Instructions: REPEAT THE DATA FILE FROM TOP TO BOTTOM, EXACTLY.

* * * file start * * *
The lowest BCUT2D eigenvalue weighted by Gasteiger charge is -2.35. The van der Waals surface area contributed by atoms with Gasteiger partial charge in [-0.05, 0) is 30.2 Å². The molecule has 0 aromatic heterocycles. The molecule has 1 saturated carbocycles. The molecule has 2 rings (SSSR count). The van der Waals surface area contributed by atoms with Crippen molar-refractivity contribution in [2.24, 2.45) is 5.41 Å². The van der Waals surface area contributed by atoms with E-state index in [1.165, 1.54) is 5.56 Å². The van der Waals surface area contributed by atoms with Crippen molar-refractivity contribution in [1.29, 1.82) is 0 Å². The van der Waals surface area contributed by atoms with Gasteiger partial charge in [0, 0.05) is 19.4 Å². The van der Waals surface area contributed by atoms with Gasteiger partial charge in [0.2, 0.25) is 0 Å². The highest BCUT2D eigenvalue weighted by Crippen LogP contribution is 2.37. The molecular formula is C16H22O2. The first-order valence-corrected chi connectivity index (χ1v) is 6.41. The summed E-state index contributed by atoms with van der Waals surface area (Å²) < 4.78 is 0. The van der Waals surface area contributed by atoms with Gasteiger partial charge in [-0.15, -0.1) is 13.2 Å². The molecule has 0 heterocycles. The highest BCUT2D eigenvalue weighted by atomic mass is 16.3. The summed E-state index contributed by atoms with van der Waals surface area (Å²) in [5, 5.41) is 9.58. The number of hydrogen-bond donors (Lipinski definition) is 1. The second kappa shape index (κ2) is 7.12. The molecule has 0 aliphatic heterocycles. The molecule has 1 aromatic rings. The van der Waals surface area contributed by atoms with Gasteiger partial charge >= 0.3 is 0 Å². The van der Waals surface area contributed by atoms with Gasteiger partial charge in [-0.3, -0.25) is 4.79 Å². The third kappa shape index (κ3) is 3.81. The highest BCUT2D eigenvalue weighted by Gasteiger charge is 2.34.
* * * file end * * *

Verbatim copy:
The lowest BCUT2D eigenvalue weighted by Gasteiger charge is -2.35. The van der Waals surface area contributed by atoms with Gasteiger partial charge in [-0.05, 0) is 30.2 Å². The molecule has 0 aromatic heterocycles. The molecule has 1 saturated carbocycles. The molecule has 2 rings (SSSR count). The van der Waals surface area contributed by atoms with Crippen molar-refractivity contribution in [2.24, 2.45) is 5.41 Å². The van der Waals surface area contributed by atoms with E-state index in [1.165, 1.54) is 5.56 Å². The van der Waals surface area contributed by atoms with Crippen molar-refractivity contribution in [1.29, 1.82) is 0 Å². The van der Waals surface area contributed by atoms with Gasteiger partial charge in [0, 0.05) is 19.4 Å². The van der Waals surface area contributed by atoms with Gasteiger partial charge in [0.2, 0.25) is 0 Å². The highest BCUT2D eigenvalue weighted by Crippen LogP contribution is 2.37. The molecular formula is C16H22O2. The first-order valence-corrected chi connectivity index (χ1v) is 6.41. The summed E-state index contributed by atoms with van der Waals surface area (Å²) < 4.78 is 0. The van der Waals surface area contributed by atoms with Gasteiger partial charge in [-0.15, -0.1) is 13.2 Å². The molecule has 0 heterocycles. The highest BCUT2D eigenvalue weighted by atomic mass is 16.3. The summed E-state index contributed by atoms with van der Waals surface area (Å²) in [5, 5.41) is 9.58. The number of hydrogen-bond donors (Lipinski definition) is 1. The second kappa shape index (κ2) is 7.12. The molecule has 0 aliphatic heterocycles. The molecule has 1 aromatic rings. The van der Waals surface area contributed by atoms with Gasteiger partial charge >= 0.3 is 0 Å². The van der Waals surface area contributed by atoms with Gasteiger partial charge in [-0.3, -0.25) is 4.79 Å². The third kappa shape index (κ3) is 3.81. The highest BCUT2D eigenvalue weighted by Gasteiger charge is 2.34.